[Podcast] How to Start Writing a Book

1 developing the writer's mindset 2 identifying your writing purpose podcast post May 04, 2021

By Melissa Parks and Dave Goetz

What is the starting point for writing a book? Do you just sit down one day and start to write? 

That's not a bad idea. At least you create a bit of momentum.

But there are some strategic activities to help you make more progress more quickly.

Here are seven way ways to start writing a book:

1. Determine what type of book you're writing.  It's the most basic place to start. Will you be writing fiction or non-fiction? If non-fiction, will it be a business book, a memoir, a guide, a coffee table book? Will it be academic or popular? Formal or informal? How you answer this question will determine how you structure the book as well as the type of research you will do.

2. Identify your ideal reader. Once you know the type of book you'll be writing, come up with ten qualities or descriptive phrases that capture the worldview of the person you’d like to reach with your book. What does he or she believe about the world? What does she read? What does she get angry about? What motivates him?

The answers to these questions will help you develop specific ideas for supporting your thesis. And it will be the benchmark for all of your writing: "Does my reader need to hear this?"

3. Ask, "What kind of research does this book need?" You might have an idea for a book, but if you haven't done much research, it likely is not a  nuanced idea. 

Research reveals what you don't know, supports hunches, and creates data (both qualitative and quantitative) to illustrate your points in a compelling way.

Some people's books begin with a formal research project: the data creates the thesis. Others have a thesis idea, but need research to validate it. Research can take on many. forms, including interviews, reading other books on the topic, studying data on the topic, and even social media polls. You'll likely need a variety of research for your project.

4. Evaluate your personal experience. Personal experience is most often where our passion originates. That's why many books include personal stories by the author. Consider moments in your life when you said "A-ha!" Or when your brow furrowed. Tap into the details of those experiences, and identify how they inform what you want to say to the world. These personal stories are what will make your book unique. Nobody else has your experience.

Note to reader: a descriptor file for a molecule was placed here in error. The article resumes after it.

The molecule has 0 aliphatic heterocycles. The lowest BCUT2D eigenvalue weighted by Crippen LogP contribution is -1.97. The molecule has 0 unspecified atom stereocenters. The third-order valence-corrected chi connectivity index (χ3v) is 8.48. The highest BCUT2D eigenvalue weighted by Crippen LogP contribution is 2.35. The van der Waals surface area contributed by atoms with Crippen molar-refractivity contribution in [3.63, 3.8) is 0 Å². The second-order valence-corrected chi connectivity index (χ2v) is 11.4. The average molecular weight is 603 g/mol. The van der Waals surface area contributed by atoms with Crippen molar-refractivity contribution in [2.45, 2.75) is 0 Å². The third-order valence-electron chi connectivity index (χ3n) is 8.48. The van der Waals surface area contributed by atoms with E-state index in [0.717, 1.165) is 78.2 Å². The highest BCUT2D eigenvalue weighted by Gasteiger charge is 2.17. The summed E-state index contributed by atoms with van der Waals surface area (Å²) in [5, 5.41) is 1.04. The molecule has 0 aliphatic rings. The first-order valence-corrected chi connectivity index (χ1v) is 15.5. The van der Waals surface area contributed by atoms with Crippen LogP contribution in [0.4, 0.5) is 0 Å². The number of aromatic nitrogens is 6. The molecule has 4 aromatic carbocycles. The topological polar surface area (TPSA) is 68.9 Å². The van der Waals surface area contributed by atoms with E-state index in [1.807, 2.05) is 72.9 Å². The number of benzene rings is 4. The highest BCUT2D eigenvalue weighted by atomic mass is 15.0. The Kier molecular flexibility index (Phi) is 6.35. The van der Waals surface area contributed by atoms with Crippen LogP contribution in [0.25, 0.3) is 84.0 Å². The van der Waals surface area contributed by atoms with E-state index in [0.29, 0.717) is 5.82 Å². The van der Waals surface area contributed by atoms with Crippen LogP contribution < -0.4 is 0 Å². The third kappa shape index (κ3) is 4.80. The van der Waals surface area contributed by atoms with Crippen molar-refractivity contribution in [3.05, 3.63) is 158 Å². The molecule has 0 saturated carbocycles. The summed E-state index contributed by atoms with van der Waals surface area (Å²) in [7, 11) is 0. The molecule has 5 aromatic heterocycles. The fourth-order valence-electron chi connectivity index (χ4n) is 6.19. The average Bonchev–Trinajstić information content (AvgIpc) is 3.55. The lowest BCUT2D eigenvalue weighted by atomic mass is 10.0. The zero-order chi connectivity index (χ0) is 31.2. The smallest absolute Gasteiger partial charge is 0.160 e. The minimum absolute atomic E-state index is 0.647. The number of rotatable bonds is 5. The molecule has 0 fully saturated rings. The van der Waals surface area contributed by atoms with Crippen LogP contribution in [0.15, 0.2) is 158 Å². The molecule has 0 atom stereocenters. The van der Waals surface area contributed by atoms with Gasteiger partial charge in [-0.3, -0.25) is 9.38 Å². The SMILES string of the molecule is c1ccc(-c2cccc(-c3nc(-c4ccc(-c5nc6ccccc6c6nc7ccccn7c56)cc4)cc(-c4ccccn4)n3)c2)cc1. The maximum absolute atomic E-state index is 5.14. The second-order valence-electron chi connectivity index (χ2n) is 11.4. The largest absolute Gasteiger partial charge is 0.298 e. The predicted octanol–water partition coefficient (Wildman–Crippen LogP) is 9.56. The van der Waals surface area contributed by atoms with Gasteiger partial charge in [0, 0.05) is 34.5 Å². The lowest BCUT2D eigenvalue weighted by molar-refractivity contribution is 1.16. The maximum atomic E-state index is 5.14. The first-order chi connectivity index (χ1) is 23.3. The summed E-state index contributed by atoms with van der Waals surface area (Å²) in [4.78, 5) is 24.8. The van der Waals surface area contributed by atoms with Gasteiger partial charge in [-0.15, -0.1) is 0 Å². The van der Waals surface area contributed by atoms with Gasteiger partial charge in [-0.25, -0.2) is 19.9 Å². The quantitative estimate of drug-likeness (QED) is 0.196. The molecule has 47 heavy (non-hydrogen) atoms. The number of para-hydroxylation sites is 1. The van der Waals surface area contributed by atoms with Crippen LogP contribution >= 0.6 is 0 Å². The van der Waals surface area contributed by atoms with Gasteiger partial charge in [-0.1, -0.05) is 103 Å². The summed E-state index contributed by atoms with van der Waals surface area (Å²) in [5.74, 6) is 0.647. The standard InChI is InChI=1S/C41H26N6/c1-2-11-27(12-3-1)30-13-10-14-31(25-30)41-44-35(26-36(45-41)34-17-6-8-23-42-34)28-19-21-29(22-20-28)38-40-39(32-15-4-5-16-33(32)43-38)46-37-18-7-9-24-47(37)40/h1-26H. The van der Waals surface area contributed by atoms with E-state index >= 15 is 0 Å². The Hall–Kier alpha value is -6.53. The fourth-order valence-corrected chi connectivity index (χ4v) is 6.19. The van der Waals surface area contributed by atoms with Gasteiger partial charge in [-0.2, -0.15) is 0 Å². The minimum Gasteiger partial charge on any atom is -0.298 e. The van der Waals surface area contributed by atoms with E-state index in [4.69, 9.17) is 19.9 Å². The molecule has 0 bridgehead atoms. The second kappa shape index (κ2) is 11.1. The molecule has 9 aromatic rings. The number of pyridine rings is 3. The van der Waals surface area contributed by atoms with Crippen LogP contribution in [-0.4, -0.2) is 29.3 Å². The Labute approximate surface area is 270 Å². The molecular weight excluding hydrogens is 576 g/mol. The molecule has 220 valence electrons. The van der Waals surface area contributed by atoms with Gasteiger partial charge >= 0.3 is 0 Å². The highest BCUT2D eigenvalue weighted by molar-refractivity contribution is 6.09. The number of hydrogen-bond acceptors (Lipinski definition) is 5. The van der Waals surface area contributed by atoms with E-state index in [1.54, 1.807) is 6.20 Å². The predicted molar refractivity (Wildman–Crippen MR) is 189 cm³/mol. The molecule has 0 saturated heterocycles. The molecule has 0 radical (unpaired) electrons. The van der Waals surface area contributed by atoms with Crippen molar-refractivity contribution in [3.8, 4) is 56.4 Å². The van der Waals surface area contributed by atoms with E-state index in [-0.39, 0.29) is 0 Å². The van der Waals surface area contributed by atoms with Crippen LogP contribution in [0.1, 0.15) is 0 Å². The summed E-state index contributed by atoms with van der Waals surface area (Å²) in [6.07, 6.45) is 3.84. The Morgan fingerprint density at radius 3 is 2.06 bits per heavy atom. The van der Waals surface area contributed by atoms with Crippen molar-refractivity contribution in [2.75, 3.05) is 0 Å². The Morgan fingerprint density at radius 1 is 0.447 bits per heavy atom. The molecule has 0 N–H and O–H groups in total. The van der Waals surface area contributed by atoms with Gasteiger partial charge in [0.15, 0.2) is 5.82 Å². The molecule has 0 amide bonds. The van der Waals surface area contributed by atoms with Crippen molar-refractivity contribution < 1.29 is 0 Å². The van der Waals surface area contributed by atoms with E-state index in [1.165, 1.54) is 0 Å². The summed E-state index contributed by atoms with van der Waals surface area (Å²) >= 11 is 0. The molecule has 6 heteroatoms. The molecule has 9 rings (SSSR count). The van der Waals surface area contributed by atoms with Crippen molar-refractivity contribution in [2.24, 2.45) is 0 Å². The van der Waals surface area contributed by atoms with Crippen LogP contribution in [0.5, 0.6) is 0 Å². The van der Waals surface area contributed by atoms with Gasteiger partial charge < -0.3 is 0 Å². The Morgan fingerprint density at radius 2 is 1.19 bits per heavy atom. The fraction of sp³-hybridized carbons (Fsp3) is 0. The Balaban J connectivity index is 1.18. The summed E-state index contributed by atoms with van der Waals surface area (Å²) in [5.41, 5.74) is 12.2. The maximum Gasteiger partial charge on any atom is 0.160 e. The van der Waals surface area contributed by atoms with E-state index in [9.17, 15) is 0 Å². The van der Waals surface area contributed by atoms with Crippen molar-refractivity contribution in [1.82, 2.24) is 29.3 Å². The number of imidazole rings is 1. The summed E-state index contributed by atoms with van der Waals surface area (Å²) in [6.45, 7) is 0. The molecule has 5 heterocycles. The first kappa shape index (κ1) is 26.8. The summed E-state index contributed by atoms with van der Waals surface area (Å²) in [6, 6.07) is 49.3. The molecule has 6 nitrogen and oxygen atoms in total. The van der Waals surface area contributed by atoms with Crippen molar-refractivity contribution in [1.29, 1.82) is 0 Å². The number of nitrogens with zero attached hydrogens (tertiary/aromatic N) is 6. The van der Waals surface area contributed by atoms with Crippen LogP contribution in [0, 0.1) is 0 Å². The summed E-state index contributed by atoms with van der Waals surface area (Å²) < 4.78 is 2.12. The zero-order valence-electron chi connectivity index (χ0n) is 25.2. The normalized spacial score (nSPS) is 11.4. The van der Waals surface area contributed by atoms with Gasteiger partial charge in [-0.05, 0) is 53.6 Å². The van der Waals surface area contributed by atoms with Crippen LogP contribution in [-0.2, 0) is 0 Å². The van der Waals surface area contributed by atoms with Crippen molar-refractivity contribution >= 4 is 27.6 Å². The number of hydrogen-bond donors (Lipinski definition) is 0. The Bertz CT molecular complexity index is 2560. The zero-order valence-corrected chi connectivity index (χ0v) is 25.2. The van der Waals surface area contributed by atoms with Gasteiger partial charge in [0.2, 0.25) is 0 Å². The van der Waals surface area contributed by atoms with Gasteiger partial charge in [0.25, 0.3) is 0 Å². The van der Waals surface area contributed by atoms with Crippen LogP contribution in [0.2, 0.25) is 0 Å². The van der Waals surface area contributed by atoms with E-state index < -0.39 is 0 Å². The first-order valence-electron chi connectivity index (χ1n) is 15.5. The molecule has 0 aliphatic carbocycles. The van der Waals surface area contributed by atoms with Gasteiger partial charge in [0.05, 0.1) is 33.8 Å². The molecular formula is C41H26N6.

5. Go back to your presentations. We've said that you can't create a book from PPT presentations. Meaning, you can't just string together a bunch of talks and hope they hang together as a book. We stand by that. But it's beneficial to return to your presentations. Something from those presentations might remind you of an idea you had forgotten, or spark some fresh thinking as you begin to shape your book idea. 

6. Start creating "car parts." A car doesn't run with just an engine. A book doesn't run with just a thesis. You need a transmission, wheels, a radiator, and more. 

One way to start writing is to start collecting car parts that will become the whole of your book. A car part is simply an element that you can use in your writing: a story from an interview; a quote from a book; an observation you made at a party; a statistic; a blog post  or column you wrote years ago; a chart you created for a presentation.

Take those pieces and begin dumping them in thematic-labeled Word docs. As you write, you'll put your car (your book) together with these parts.

7. Commit to writing regularly. Often writers can't identify what they are passionate about. But they believe they have a book in them. The best way to begin to unearth what those ideas are is to write regularly.

Come up with 30 writing prompts around your passion, and write for 15 minutes, once a day fo 30 days. A writing prompt might look like the following: “I first became passionate about this topic when…”; “My life would look different if I didn’t…”; “If my life were newspaper headlines, it would read…”; “What I never want people to know about me but need to know in order to understand my passion…”

After 30 days of writing, you'll begin to see themes that excite you, and ideas to explore more through research. There's no substitute for writing, when you want to start writing a book.




Email: [email protected]